In science, theories that solve problems are often evaluated by the test of "parsimony." Occam's razor states that one should try simpler theories until simplicty can be traded for greater explanatory power.

E=mc2 - pretty simple, right? But it explains a lot.

According to the Hitchhiker's Guide to the Galaxy, the Answer to the Ultimate Question of Life, the Universe, and Everything, is ... 42. Humorous, maybe, but who knows? Maybe it is that simple.

When I'm having difficulty with a knotty problem, I look for ways to simplify my approach. Then, if I can, I keep simplifying. This usually leads to big improvements.

Sunday, June 15, 2014

Two Ways to Practice

At an Irish Session in Lambertville, NJ
I've been thinking lately about two ways to practice.

Of course there are many ways to think about practice, but looking at things this way has helped me lately. I'll stick with a music analogy but it's easy to see how this applies to aikido, or to other things.


The goal of technique practice is to learn to do something correctly. Often that "something" is just a small element of the whole.  In this type of practice you usually stop when you make a mistake, fix the mistake, and try again. Or you may continue to work in rhythm without stopping, but you may slow down or simplify in some way until you can "get it right." Getting it right means not just the outer form: playing the notes or doing the correct movements, but the inner as well: remaining relaxed, staying focused, keeping good posture.

Playing Through

By "playing through" I mean playing the entire tune (or a significant section), keeping the beat, and not stopping even when I make a mistake. For example, when I play a jazz or folk tune (32 bars or so), I play it through repeatedly for long enough that I can begin to relax into it.

The goal of playing through is quite different from practicing technique: While of course we want to be as correct as possible, the primary objective is not to stop. Most of have a tendency to stop and think when we run into difficulties, but when playing through, you are training yourself out of this tendency. I actually want to stop focusing each note, each chord, each flub, and hear the piece as a whole.

Benefits of Both Types of Practice

I'm finding that each way of practicing offers different benefits. 

Simply: in technique practice, you're focusing on details. In playing through, you're looking at the big picture.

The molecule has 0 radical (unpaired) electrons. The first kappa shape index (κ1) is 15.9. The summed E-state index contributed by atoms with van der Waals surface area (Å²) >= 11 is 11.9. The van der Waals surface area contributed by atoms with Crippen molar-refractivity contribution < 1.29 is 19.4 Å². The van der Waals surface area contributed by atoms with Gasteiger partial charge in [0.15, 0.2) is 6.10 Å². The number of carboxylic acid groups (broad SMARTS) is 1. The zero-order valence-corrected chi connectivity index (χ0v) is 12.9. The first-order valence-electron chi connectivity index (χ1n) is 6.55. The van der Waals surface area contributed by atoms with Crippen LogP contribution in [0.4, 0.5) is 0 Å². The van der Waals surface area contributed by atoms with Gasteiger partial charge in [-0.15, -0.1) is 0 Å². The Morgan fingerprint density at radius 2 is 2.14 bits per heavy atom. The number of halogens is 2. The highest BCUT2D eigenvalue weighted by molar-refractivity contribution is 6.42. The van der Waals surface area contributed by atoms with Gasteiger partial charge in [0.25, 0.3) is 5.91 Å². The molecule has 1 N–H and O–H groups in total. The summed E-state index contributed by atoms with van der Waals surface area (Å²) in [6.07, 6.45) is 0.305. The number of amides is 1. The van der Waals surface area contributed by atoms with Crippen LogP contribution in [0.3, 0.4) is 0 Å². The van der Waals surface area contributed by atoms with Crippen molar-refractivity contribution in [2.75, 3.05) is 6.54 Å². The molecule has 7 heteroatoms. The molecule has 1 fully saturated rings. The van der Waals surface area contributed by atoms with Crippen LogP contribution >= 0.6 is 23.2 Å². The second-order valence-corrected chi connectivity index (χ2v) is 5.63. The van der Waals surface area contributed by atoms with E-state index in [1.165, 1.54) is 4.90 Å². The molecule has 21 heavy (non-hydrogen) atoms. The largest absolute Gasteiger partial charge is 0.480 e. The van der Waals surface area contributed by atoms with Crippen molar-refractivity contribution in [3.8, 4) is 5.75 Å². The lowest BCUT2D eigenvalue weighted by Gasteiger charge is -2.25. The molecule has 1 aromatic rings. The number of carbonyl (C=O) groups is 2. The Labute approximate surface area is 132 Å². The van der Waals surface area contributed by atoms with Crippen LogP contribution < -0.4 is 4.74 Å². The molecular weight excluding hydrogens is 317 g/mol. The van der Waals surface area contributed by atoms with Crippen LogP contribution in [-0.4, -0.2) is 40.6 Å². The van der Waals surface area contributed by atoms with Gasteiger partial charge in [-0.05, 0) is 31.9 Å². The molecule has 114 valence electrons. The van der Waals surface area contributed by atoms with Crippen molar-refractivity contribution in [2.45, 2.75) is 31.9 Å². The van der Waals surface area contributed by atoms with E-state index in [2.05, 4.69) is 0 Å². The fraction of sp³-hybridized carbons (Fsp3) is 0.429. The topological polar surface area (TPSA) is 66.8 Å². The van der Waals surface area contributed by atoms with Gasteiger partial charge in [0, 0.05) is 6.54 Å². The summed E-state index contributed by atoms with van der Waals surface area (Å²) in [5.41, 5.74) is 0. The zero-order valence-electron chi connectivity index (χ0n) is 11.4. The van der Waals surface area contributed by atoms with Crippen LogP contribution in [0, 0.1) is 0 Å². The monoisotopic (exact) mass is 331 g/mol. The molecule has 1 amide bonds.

In technique practice you're building muscle memory. In playing through, you're making use of that muscle memory so that you can devote your mental capacity to the musicality of your playing. If you're playing with others, you're listening, blending, anticipating what's to come. 

I feel my mind works differently when I'm attentively trying to apply all the elements of my practice to playing in real time, without slowing down to think.

Finding a Balance 

I practice more efficiently, and improve more quickly, when I balance both these types of practice. Since "playing through" is my challenge, I try to allot myself a certain amount of time to doing it, without slipping inadvertently into technique practice. I even use a timer.

Whatever method I'm focused on, I try to do it with attention, listening and observing myself...with compassion!

Thursday, June 12, 2014

Another Post About Music and Aikido

In a recent seminar with the fiddle master Bruce Molsky, I became very interested in watching the way his body was engaged in playing the music. It was a kind of connected disconnection that reminded me of something we strive for in aikido practice. I remarked to a friend that Bruce's fingers, hands and arms seemed disconnected from his body, because they seemed to move independently of whatever the rest of his body was doing. My friend argued that his entire body was connected, because what the rest of his body was doing was reacting and emphasizing the music.

This is something that most, if not all, accomplished musicians do: when the playing has become familiar and comfortable enough, it almost happens by itself, and the rest of your body - and consciousness - is available: to emphasize, anticipate, engage, and even dance and sing.

In aikido practice we can see this in the most advanced practitioners. Certainly watching Sensei offers a powerful visual image of how this connected disconnection can work.  While Sensei is throwing a very strong person, his feet may delicately step forward or back, and he can easily talk or even sing (Scarborough Fair is a favorite...). Only part of his body is involved in the underlying throw, and the rest of his body, and consciousness, is available: to emphasize, anticipate, engage, and even dance and sing. 

Why is this helpful? When I am having difficulty finding a visual metaphor with how I want to feel in my aikido practice, I can simply call to mind the experience of watching my favorite musicians.

Monday, June 9, 2014

From Connection - to Detatchment - to Connection

A Zen writer once addressed the criticism that Zen Buddhists are too focused on being detached. A student asked: "Isn't Zen all about being 'one with everything'? So why are Zennies always talking about staying detached?"